Business

A leap forward for TMC3

Updated design includes "DNA necklace" that spans the length of the campus


By Ryan Holeywell | May 1, 2019

The Texas Medical Center’s TMC3 campus is undergoing critical updates to its design, including the introduction of green space that extends even further across the campus and provides a crucial link within the medical city.

The TMC3 translational research campus, slated to open in 2022, will serve as a nexus between TMC’s clinical and research campuses. Importantly, it will foster “collisions” between doctors, researchers, entrepreneurs and others, facilitating the essential links needed to grow and sustain the area’s innovation ecosystem.

“We didn’t want to create an isolated district—we’re creating a hub,” said architect David Manfredi, CEO of Boston-based Elkus Manfredi, the firm designing TMC3. “It’s the glue that makes the connections between all these places and creates opportunities for unintended collisions. It’s all about the interaction of institutions, industry and startups.”

Elkus Manfredi Architects, Transwestern and Vaugh Construction will serve as the architectural and development team that will design and build the campus.

The project was announced in April 2018 at a press conference led by Texas Gov. Greg Abbott, Houston Mayor Sylvester Turner and the leadership of the five founding TMC3 member institutions: the Texas Medical Center, Baylor College of Medicine, Texas A&M University Health Science Center, the University of Texas Health Science Center at Houston (UTHealth) and The University of Texas MD Anderson Cancer Center.

The 37-acre campus will be located east of Bertner Avenue and west of Cambridge Street, extending from Braeswood Boulevard on the north side to just south of Old Spanish Trail.

“The Texas Medical Center is eager to move forward with a bold, imaginative and dynamic new design vision for the TMC3 Master Plan,” said TMC President and CEO William “Bill” McKeon. “With the combined talents of Elkus Manfredi, Transwestern and Vaughn Construction on board, I couldn’t be more confident that this dream team will flawlessly execute the totality of the project’s vision and fulfill its mission to bring together leading researchers and top-tier expertise from the private sector to create the No. 1 biotechnology and bioscience innovation center in the world.”

Notably, the updated plans call for an elongated green space promenade—known as the “DNA necklace”—that spans the entirety of the TMC3 campus. A series of lens-shaped green spaces will be interlaced with a walkable and drivable street grid, allowing for easy access.

“The most memorable things on many college and university campuses aren’t the buildings but the spaces,” Manfredi said. “We wanted to make great, open spaces that will attract people not just from the Texas Medical Center, but from the entire city of Houston.”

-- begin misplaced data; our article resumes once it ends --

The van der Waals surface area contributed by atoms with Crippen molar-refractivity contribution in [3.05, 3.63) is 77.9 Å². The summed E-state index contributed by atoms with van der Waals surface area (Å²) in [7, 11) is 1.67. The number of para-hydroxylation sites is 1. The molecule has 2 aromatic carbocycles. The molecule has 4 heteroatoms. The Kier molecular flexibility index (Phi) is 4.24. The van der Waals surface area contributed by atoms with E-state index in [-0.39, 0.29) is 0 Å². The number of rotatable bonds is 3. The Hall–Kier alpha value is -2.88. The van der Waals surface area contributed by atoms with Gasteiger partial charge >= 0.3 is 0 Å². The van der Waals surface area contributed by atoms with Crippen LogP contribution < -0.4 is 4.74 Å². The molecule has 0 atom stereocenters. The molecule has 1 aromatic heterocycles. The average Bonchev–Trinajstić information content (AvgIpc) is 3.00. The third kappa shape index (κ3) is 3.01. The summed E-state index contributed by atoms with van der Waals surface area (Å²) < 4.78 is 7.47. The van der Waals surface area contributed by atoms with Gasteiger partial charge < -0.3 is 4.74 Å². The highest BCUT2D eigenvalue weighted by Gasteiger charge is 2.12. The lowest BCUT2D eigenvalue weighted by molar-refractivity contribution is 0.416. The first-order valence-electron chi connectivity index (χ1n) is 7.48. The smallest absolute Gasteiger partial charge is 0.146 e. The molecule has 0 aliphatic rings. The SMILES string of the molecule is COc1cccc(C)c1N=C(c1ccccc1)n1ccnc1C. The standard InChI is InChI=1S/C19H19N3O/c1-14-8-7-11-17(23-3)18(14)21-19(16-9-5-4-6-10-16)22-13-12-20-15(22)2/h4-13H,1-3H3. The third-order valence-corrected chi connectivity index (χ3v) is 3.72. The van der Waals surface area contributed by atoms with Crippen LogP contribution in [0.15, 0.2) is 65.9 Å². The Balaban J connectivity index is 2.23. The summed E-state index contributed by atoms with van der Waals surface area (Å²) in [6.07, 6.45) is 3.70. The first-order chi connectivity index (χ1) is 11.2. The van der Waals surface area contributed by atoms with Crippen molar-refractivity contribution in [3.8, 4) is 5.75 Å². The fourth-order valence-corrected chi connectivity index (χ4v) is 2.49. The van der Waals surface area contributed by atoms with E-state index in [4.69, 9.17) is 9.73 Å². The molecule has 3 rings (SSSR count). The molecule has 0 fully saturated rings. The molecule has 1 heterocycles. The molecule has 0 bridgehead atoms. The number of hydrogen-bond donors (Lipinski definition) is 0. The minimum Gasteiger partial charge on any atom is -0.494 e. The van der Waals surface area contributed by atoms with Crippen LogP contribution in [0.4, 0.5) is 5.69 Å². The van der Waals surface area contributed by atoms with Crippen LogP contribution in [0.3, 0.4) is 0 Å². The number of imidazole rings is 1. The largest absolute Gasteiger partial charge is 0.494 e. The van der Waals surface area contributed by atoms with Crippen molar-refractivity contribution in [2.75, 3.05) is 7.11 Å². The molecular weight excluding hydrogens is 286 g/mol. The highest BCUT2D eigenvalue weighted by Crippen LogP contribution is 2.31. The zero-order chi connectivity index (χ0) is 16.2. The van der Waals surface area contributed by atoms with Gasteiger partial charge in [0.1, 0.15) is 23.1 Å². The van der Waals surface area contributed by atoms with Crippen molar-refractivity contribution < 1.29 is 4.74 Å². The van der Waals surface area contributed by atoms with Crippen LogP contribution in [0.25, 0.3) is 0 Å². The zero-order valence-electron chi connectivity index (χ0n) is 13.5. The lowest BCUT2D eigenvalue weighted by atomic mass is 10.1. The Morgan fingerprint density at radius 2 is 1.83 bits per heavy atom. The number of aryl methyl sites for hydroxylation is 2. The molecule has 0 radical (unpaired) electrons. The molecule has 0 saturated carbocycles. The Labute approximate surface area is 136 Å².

The project will include individual lab buildings and mixed-use space on the ground floor. Situated along the green space will be collaborative facilities, retail and residential opportunities and a hotel and conference center. Parking will be housed underground to optimize the street-level space for walkability, amenities and communal interactions.

The goal is to create a true “live, work, play” ecosystem.

“You can attract talent with great research and facilities, but if you don’t have great places to live and a great social environment, people move on,” Manfredi said.

Elkus Manfredi is a leader in the design of medical innovation space, with a portfolio that includes the original Broad Institute of MIT and Harvard, The Stanley Building at the Broad Institute in Cambridge, Mass., and the New York Genome Center.

The main, shared building at the center of the TMC3 campus will be known as the TMC3 Collaborative. Its upper floors will house shared institutional research space and industry partner facilities. The downstairs atrium, where lectures and other events will be held, will serve as a natural gathering space, where personnel engaged in different types of works for different organizations will interact.

“We’re creating a place where all of the stakeholders come together for different reasons,” Manfredi said. “We want the researchers, we want the industry people and we want the students. This is the place to make those connections.”

The “DNA necklace” will include a series of green spaces, each spanning about three-quarters of an acre. Manfredi said the design accomplishes two important goals. The DNA strand will be an instantly recognizable, iconic image associated with the Texas Medical Center. More practically, the distinct green spaces could be programmed differently. One might be a serene park, another might feature music and performances and still another might host sports like volleyball or basketball.

“People will feel like they want to be there because they’re constantly stimulated—whether it’s breakfast at the coffee place, or a volleyball league in the afternoon or working in a central lab space where the person next to them is doing something interesting,” Manfredi said. “At the end of the day, we’re in the business of attracting and retaining talent.”




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